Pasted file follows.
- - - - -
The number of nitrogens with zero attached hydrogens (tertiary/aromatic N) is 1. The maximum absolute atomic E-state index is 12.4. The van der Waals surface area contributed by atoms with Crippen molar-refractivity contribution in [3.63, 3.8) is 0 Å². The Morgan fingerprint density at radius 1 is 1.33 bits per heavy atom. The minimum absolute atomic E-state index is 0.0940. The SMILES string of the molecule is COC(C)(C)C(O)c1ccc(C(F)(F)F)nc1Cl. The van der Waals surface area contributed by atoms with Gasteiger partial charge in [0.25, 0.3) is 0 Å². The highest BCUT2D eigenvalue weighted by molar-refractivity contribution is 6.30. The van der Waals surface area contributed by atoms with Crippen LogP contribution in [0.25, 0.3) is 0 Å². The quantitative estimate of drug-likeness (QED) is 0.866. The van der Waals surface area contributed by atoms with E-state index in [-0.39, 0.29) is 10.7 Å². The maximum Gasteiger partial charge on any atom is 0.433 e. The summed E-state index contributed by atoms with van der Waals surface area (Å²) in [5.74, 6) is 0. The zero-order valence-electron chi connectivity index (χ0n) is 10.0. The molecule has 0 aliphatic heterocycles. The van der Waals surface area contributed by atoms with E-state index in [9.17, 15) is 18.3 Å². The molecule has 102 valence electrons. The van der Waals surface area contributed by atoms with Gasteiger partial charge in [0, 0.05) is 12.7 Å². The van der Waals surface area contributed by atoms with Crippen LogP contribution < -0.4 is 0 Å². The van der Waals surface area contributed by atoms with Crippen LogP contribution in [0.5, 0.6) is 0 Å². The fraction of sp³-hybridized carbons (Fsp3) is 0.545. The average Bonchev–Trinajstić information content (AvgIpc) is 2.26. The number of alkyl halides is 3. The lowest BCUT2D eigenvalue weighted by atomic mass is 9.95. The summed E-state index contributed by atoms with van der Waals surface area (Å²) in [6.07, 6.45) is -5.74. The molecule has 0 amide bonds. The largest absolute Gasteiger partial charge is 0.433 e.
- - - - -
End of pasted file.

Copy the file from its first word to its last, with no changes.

The number of nitrogens with zero attached hydrogens (tertiary/aromatic N) is 1. The maximum absolute atomic E-state index is 12.4. The van der Waals surface area contributed by atoms with Crippen molar-refractivity contribution in [3.63, 3.8) is 0 Å². The Morgan fingerprint density at radius 1 is 1.33 bits per heavy atom. The minimum absolute atomic E-state index is 0.0940. The SMILES string of the molecule is COC(C)(C)C(O)c1ccc(C(F)(F)F)nc1Cl. The van der Waals surface area contributed by atoms with Gasteiger partial charge in [0.25, 0.3) is 0 Å². The highest BCUT2D eigenvalue weighted by molar-refractivity contribution is 6.30. The van der Waals surface area contributed by atoms with Crippen LogP contribution in [0.25, 0.3) is 0 Å². The quantitative estimate of drug-likeness (QED) is 0.866. The van der Waals surface area contributed by atoms with E-state index in [-0.39, 0.29) is 10.7 Å². The maximum Gasteiger partial charge on any atom is 0.433 e. The summed E-state index contributed by atoms with van der Waals surface area (Å²) in [5.74, 6) is 0. The zero-order valence-electron chi connectivity index (χ0n) is 10.0. The molecule has 0 aliphatic heterocycles. The van der Waals surface area contributed by atoms with E-state index in [9.17, 15) is 18.3 Å². The molecule has 102 valence electrons. The van der Waals surface area contributed by atoms with Gasteiger partial charge in [0, 0.05) is 12.7 Å². The van der Waals surface area contributed by atoms with Crippen LogP contribution < -0.4 is 0 Å². The van der Waals surface area contributed by atoms with Crippen LogP contribution in [0.5, 0.6) is 0 Å². The fraction of sp³-hybridized carbons (Fsp3) is 0.545. The average Bonchev–Trinajstić information content (AvgIpc) is 2.26. The number of alkyl halides is 3. The lowest BCUT2D eigenvalue weighted by atomic mass is 9.95. The summed E-state index contributed by atoms with van der Waals surface area (Å²) in [6.07, 6.45) is -5.74. The molecule has 0 amide bonds. The largest absolute Gasteiger partial charge is 0.433 e.